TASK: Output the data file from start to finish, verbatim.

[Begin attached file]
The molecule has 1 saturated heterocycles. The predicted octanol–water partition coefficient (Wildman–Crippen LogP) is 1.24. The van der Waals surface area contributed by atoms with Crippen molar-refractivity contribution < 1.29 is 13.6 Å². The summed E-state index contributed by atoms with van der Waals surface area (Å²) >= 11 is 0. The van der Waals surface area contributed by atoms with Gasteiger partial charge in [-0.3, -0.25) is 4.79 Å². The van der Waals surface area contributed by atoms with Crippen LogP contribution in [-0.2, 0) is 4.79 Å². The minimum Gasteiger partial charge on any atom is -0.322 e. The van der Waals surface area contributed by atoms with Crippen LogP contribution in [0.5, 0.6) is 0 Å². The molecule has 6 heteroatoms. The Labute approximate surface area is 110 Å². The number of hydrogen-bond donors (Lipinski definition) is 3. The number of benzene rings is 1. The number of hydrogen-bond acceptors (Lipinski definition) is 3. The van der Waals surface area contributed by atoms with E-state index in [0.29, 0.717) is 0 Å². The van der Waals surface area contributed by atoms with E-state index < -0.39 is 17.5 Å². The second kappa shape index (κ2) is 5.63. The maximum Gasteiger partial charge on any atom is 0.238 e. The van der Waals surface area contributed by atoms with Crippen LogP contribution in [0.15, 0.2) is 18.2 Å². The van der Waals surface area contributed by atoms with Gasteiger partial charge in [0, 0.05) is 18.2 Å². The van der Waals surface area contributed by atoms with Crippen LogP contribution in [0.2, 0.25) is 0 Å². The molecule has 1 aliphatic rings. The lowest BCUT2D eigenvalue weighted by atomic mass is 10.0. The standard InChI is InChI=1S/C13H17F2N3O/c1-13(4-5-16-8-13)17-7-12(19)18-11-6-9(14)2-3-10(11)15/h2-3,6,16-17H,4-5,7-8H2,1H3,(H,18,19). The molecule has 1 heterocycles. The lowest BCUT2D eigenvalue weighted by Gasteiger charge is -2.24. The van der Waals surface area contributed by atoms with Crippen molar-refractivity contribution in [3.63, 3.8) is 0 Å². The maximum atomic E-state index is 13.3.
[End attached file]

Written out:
The molecule has 1 saturated heterocycles. The predicted octanol–water partition coefficient (Wildman–Crippen LogP) is 1.24. The van der Waals surface area contributed by atoms with Crippen molar-refractivity contribution < 1.29 is 13.6 Å². The summed E-state index contributed by atoms with van der Waals surface area (Å²) >= 11 is 0. The van der Waals surface area contributed by atoms with Gasteiger partial charge in [-0.3, -0.25) is 4.79 Å². The van der Waals surface area contributed by atoms with Crippen LogP contribution in [-0.2, 0) is 4.79 Å². The minimum Gasteiger partial charge on any atom is -0.322 e. The van der Waals surface area contributed by atoms with Crippen LogP contribution in [0.5, 0.6) is 0 Å². The molecule has 6 heteroatoms. The Labute approximate surface area is 110 Å². The number of hydrogen-bond donors (Lipinski definition) is 3. The number of benzene rings is 1. The number of hydrogen-bond acceptors (Lipinski definition) is 3. The van der Waals surface area contributed by atoms with E-state index in [0.29, 0.717) is 0 Å². The van der Waals surface area contributed by atoms with E-state index < -0.39 is 17.5 Å². The second kappa shape index (κ2) is 5.63. The maximum Gasteiger partial charge on any atom is 0.238 e. The van der Waals surface area contributed by atoms with Crippen LogP contribution in [0.15, 0.2) is 18.2 Å². The van der Waals surface area contributed by atoms with Gasteiger partial charge in [0, 0.05) is 18.2 Å². The van der Waals surface area contributed by atoms with Crippen LogP contribution in [0.2, 0.25) is 0 Å². The molecule has 1 aliphatic rings. The lowest BCUT2D eigenvalue weighted by atomic mass is 10.0. The standard InChI is InChI=1S/C13H17F2N3O/c1-13(4-5-16-8-13)17-7-12(19)18-11-6-9(14)2-3-10(11)15/h2-3,6,16-17H,4-5,7-8H2,1H3,(H,18,19). The molecule has 1 heterocycles. The lowest BCUT2D eigenvalue weighted by Gasteiger charge is -2.24. The van der Waals surface area contributed by atoms with Crippen molar-refractivity contribution in [3.63, 3.8) is 0 Å². The maximum atomic E-state index is 13.3.